This has helped me a lot with addiction. Every time I think about using, I tell myself all the things I would lose by going back to my old habit. After that, I feel discouraged to use, as I remember all the negative consequences. This keeps me grounded. Thinking about the positive aspects of resisting temptation is also very helpful but I have found that thinking about the negative aspects is more helpful to me. It is up to you to find out which tactic is more helpful.

It is fundamental to keep in mind that we are only human and that failing is a part of the process.

Strong emotion, like anger or anxiety–or another task that takes willpower, like being on a diet or staying with demanding relatives–will strain your self-control. So forgive yourself a self-control fail (or five) when your competing needs are depleting your limited resources.

When dealing with substance abuse, relapses can happen. Relapse is a part of recovery but what you do after you relapse is very important. Try not to have the mindset of “yeah, well, now that I have done it, I might as well keep doing it”. Yes, you have caved into your temptation but you do not need to have a long relapse. Again, rationalize it, write about it, do what you can to pick yourself up and return to the road of recovery. You will be remorseful and filled with negative feelings but you can choose to stay in that path or return to safety.

In the end, if we follow these instructions, we will have a lot to gain. Keep that in mind and good luck!

Image by quangle, courtesy of Pixabay.

Author: scarlettcat

Writing as much as I can is my goal. Writing soothes the soul and quiets the mind. There's not much to say about me, my words talk louder than any description that I can make.

10 thoughts on “How to improve your self-control”

  1. Just an observation – I was brought up in an era of supreme self-discipline and though it did serve me well, it has other challenges. Can I just encourage you to see it all as a process and to be self-compassionate? ❤

    Liked by 1 person

    1. I understand where you are coming from. I do say in the post that we should not be too hard on ourselves as it is not fruitful. What challenges did you encounter? I would love to have your input.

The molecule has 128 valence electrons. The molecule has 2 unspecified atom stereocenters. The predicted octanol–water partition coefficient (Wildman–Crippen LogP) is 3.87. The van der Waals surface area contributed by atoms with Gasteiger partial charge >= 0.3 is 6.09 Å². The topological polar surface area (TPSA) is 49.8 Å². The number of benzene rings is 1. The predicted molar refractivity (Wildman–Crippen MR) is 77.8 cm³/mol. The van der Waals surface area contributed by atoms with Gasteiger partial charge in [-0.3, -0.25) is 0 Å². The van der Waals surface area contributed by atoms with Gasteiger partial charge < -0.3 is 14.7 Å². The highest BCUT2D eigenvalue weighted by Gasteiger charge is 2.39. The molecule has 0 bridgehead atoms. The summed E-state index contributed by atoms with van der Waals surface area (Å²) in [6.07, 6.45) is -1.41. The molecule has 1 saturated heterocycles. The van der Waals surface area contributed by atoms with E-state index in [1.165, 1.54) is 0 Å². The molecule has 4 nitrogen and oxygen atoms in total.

Liked by 1 person

      1. I guess my comment about self-compassion was for myself as alarm bells ring when I see the words self-discipline. Being brought up in a time when school and church life was very regimented, when I became a wife and mother I just “existed” as I did all the physical things that were required, I continued to push myself constantly to keep the house tidy, have healthy meals, exercise and go to work, as a single mother. These were the things that in the time and environment I grew up were seen as the priority. I only knew the “on” button because that was life. When I worked I burnt-out twice and was often told I was “too hard on myself”. I now know I missed out on being there emotionally for my sons, though heaven knows I put in 110% as a mother in the capacity I could. And there are still addictions that are less innocuous than the ones you are dealing with, and now that there has just been me to focus on for 4 years with Complex PTSD, I have become aware of them and not had work or family to prioritise. However I have found that going gently, knowing I am in recovery and being compassionate with myself, there is a process and it is a gradual movement towards having a life according to my values – albeit with my former life lost.

        Liked by 1 person

      2. I understand. You did the best that you could, with what you had and you were conditioned by society. I am sorry that it triggered you, it is just something that I need in my life. I need more structure. xoxo

        Liked by 1 person